[Note: my own take as a fearologist is that it will generally be a fallacy of fear-mongering if either side of the political spectrum is caught in a 'game' of 'you have more fear; no, you have more fear' --etc. I have labled this the Fear Wars, long ago. This is where fearology can contribute a whole new perspective on that 'game' (dead-end) and truly lift the dialogue to include the typical fear(s) talk which is valid but take it to a new level where polarization can be dissolved in more potent ways, theoretically... that's a much longer conversation but involves my own (amongst others) work on a fearlessness psychology]

 

 

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Because I am a professional educator per se, it has always struck me how far behind the field of Education (and schooling) is, just about everywhere in the world, when it comes to advancing the notion of "fear management" and, what I prefer to call "fear management/education" (or simply, "fear education"). I'll be writing more about this in the near future blogs here, but just wanted to share this book resource Fear and Schools that looks interesting from the book description: 

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Fear and a General Social Theory[1] 

-R. Michael Fisher [notes: June 16/20]

                    Introductory Issues of the Social & World

Recently, it occurred to me that no one will really ‘get’ my work adequately until they ‘get’ that my work is foundationally a social theory of fear (management/education). I am deeply a social thinker/theorist and philosopher and educator, who has, unfortunately, not helped the waves of mis-understandings of my work for 31 years because I have not systematically written out my general social theory as context for my work. I am beginning to take on this daunting project. This essay consists of beginning shreds of what is on my mind and is by no means a ‘finished’ work. It is noticeably somewhat nostalgic, at least for me, in that to recover the ‘social’ in my work, and in my life, I have had to return to the past of my first systematic studies of knowledge and disciplines when I was 20 years old to my 30s. If these references seem ‘old’ or ‘out of date’ to readers, I won’t apologize for how important and relevant they are in ‘messages’ for today—but, certainly, this general social theory I am attempting needs up-dating with newer thinkers for sure—yet, all in time. I want to keep things relatively simple to start with. I appreciate your patience with my somewhat nostalgic turn.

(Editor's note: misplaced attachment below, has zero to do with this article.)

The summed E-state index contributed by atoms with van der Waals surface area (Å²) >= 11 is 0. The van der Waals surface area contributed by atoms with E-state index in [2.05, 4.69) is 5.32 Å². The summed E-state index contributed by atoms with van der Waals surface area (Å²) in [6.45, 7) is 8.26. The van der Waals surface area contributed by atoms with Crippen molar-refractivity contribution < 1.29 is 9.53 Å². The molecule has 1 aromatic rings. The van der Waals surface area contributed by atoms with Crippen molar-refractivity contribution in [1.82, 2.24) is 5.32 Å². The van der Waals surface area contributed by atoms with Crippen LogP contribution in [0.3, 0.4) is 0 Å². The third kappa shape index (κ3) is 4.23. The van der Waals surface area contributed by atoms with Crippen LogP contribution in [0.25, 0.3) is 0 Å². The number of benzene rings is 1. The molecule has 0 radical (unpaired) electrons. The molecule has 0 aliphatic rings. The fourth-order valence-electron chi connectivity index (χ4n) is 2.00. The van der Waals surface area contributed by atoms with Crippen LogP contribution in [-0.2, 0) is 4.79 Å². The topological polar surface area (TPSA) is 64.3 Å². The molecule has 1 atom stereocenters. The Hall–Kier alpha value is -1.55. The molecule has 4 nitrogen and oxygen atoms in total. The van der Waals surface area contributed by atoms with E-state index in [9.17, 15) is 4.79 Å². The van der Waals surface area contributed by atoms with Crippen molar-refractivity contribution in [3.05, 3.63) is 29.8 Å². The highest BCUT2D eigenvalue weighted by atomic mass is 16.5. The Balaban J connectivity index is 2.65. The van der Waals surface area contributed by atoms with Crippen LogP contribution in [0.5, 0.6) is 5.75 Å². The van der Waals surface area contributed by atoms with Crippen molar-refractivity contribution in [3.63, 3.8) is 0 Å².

As part of Social Sciences, social theory seems essential to my fearanalysis project [2] on the Fear Problem. It is an approach to all phenomenon (e.g., especially fear and its management/education) primarily through the lens of the social sphere of reality. Social theory today, in the Anthropocene era, also has to be part of Biological and especially Environmental Sciences, because global cascading crises are putting the survival and quality of life on this planet at-high-risk, moving existence regularly into emergencies. COVID-19 is the latest episode showing how vulnerable Homo sapiens is.  

The basic purpose overall of these Sciences seen through my own value-based lens, is that of “making man [sic] more aware of the consequences of his actions.”[3] Awareness has to do with learning, and that is why my profession is Education. I turn now to explicate my evolved, yet still evolving, social theory as a synthesis of many others’ critical thinking and research. It is not too embarrassing to say my social theory is quite unique in the history of thought.

                   Theorizing: Natural Sciences Are Social

 It is essential for humans as a whole, and for me to remember that the aim of the knowledge quest (i.e., learning and education) is to,

 ....establish the process of human development as the goal of the process of social evolution, both the process and the goal being understood to be open to further transformation as we advance in the practice and understanding of them.[4]

 And furthermore, there is a search still going on across large domains of societies functions, and within the inner searching and reflecting that humans do at times, to find a better “image” of our selves—of our nature, of our potential—and to do so, as crucial so that we don’t become crushed by harsh realities of the everyday human condition (i.e., of a good deal of suffering). Markley & Harman (1982) spoke to this in a way that made sense for me in my youthful scholarship days, and still resonates today: